I've never done one of these Photo Marathons before. I'm a plodding sort of person. I like to wander, with my camera, taking my time to shoot what it occurs to me to shoot, as and when images unfold in front of me. I see what I see and photograph accordingly. I love taking candid images around town, or, sitting and waiting for the light to change in a landscape out in the hills. I've done photo a day challenges, sometimes for a couple of consecutive years, but without any thematic structure, leaving me free to choose my subjects, or, more frequently, my subjects to choose me. This has its difficulties too, but I always came up with something, sometimes spending hours over any one image. So working with themes, within a fairly tight time frame, is not something I would normally choose to do. But it's good to challenge yourself from time to time, and step out of your comfort zone, so this year I signed up for the Ffoto Aber event in Aberystwyth. These events have been running for some years now, and seem to be increasing in popularity. Six photos in six hours, two themes being handed out every two hours.

 A small crowd set off from The Morlan Centre as soon as we had the first two themes - The Other Side and Four. I strode confidently off into town, with that "how difficult can it be?" attitude. I thought I could easily think "outside the box", and come up with some fantastically original interpretation in the time allotted. Then my brain froze. Time seemed to speed up, and a slight panic set in.

"The Other Side"
I also thought about a gravestone, a shot over a wall or from the inside of a shop window, but somehow ran out of time before moving on to the next image...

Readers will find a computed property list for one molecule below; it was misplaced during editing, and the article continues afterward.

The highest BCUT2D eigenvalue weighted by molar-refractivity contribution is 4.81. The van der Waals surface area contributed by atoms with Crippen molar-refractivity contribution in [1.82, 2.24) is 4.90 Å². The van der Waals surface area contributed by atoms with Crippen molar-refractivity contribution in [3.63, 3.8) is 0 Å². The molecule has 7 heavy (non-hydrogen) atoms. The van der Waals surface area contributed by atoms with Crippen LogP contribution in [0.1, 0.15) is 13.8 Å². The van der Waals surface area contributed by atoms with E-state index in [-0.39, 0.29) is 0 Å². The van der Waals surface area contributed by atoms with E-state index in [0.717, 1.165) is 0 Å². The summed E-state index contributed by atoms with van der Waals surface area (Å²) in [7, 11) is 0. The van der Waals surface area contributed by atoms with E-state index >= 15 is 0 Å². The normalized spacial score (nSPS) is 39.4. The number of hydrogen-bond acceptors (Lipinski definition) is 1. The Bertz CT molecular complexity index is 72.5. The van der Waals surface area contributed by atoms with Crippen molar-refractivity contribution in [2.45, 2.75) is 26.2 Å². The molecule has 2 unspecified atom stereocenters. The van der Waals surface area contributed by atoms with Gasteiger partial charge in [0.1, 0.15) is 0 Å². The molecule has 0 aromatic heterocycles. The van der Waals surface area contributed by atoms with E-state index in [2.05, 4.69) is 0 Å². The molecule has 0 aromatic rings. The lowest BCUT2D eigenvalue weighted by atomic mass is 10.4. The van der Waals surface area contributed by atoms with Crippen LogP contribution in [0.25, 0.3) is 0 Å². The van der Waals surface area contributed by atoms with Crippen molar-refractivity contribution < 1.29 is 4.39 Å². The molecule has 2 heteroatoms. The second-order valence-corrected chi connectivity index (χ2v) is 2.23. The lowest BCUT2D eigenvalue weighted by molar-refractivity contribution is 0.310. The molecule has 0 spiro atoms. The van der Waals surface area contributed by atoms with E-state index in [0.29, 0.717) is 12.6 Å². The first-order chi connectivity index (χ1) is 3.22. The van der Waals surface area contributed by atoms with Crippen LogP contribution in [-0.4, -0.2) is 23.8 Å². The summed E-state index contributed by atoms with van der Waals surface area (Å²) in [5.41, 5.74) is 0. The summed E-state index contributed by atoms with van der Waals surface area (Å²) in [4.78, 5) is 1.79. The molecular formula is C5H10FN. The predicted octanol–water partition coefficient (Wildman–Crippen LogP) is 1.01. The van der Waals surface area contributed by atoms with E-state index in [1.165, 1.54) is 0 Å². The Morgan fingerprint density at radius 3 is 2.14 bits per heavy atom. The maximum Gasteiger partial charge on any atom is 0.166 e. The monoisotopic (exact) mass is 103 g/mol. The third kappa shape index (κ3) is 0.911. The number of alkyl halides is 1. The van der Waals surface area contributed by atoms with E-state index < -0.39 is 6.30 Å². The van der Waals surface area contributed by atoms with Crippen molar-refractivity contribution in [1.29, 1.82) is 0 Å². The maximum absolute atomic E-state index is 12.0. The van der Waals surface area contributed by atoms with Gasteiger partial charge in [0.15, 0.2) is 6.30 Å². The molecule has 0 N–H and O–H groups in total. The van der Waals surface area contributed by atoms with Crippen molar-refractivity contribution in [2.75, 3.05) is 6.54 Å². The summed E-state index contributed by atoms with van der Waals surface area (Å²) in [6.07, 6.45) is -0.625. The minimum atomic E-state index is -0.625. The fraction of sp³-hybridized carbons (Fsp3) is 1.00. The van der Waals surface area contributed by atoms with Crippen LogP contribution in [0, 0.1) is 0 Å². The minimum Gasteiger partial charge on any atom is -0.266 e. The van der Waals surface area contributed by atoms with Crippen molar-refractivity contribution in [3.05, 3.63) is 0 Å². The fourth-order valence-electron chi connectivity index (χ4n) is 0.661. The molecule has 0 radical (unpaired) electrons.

Part of my problem was that I kept getting distracted by all the things I wanted to photograph, rather than concentrating on what I had to take! I felt like a child whose mind keeps wandering, going off at tangents, rather than putting their efforts into the homework that has to be finished on time. Only this wasn't just about simply handing in the homework on time, there were no simple "right" answers, and the results had to look good. My inability to come up with the ideas and produce images I was really happy with, was both frustrating and somewhat humbling.

I tried not to head straight down the butchers where a lot of people went, although, in fact, the winner in this category was a shot of raw meat.


 I was pleased that I completed the challenge. I can't say that I was really happy with the images I produced, and I was exhausted by the end of the day, but I think I learned a few things. I learned that, in a situation like this, I tend to overthink things. Also, on the technical side, I came to realise how much I rely on a certain degree of post-processing. Not being able to make various little adjustments once the shot was taken really added to the challenge. Normally I tend to work with black and white, but for the sake of consistency, I decided to shoot entirely in colour. I guessed, based on what I'd seen from previous events, that one of the themes would be a colour, and I really didn't want to give myself the added challenge of interpreting a colour theme in monochrome! Maybe next time.

Probably my most literal, obvious, and badly composed shot!

All in all, a very challenging, but enjoyable day for most people, I think.  The results are fantastic to look at. There are similarities in many images, as you would expect, but also great diversity in style and content - see them on Ffoto Aber's Facebook page.

I must put in a good word for the organisers, a dedicated bunch who work hard to make this event a reality year after year. There was slight chaos when it came to downloading everyones photos, understandable under the circumstances, but over all, a well run event bringing people of all ages and abilities together. You might just see me there next year.